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NBA fans gotta keep the water bottles, spit and popcorn to themselves … so says NFL tight end Gerald Everett, who tells TMZ Sports the wild spectators need to cut the crap and keep sports a peaceful place for everyone. There have been several instances of fans crossing the line at NBA games over the past week — with superstars like Trae Young, Kyrie Irving and Russell Westbrook having objects — or liquids — hurled in their direction.
Storyline: Fan Behavior

Michele Roberts: 'NBA players should take credit for being the most progressive sports league on the planet'

Michele Roberts: And while some people are not of the view that there is systemic racism in this country that needs to be addressed—and there are people in our league that feel that way—those voices have not have not suppressed those of us who feel otherwise. So my hope is that the league will continue to honor the rights of our players and coaches and owners, who do think it’s incumbent upon the business to allow for the continued expression of people’s views. And I hate to see us go backwards. S–t, I remember when the [WNBA] women were fined for wearing warmup shirts. It was rescinded and that’s never happened again. The fact that we have gone from a period of four or five years ago, when basketball players were fined for being “out of uniform” to where last summer, guys were able to express themselves on their jerseys. In my view, that is nothing other than progress. I think in some ways, we’ve even maybe pushed football a little bit further than they had been before. The NBA players should take credit for, frankly, being the most progressive sports league on the planet.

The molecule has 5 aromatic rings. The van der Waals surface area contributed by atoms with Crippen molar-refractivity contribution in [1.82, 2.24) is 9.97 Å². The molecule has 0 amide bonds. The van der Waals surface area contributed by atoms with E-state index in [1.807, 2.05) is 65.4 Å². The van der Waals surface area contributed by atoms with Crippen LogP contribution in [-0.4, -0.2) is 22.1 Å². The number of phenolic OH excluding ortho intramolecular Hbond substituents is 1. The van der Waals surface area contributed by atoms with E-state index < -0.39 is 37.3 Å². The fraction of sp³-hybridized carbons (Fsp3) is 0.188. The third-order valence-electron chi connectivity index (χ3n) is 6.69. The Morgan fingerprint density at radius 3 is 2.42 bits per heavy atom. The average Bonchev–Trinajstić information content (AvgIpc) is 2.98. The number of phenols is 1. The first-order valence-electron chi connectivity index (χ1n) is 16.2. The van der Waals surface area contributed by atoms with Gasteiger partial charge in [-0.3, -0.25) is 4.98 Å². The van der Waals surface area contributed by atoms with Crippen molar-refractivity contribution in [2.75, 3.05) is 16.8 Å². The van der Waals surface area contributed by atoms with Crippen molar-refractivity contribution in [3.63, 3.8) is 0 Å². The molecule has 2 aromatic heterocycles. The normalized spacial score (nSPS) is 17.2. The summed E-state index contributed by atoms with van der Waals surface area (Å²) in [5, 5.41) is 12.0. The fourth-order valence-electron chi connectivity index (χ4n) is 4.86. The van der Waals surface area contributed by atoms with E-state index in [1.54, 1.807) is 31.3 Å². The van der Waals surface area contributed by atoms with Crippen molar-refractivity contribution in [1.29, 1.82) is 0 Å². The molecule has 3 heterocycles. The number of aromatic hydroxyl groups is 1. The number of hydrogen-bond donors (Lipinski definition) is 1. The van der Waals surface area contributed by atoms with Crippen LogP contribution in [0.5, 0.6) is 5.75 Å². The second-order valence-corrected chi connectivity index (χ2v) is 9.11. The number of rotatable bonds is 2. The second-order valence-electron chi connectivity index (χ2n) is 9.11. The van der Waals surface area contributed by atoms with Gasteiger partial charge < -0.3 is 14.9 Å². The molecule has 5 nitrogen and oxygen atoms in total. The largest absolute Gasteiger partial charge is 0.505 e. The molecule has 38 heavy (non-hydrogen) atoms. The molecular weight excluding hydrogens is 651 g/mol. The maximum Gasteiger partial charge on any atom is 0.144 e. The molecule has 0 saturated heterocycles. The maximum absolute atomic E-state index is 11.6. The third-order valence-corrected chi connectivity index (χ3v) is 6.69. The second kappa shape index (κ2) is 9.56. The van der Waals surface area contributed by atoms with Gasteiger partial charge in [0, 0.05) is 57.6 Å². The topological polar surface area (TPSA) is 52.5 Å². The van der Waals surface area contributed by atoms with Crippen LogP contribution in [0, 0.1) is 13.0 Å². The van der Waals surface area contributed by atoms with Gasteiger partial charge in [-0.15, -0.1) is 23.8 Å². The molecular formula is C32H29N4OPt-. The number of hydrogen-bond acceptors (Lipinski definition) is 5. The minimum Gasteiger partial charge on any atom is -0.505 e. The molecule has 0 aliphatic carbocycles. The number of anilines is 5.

Aaron Rodgers might be pulling the equivalent of that in the NFL — or at least something close to it. He’s clearly unhappy in his situation with the Packers. So he’s trying to force his way out. Anthony Davis said he totally understands where he’s coming from. He was playing Call of Duty live on a stream and was asked about the situation by his game chat.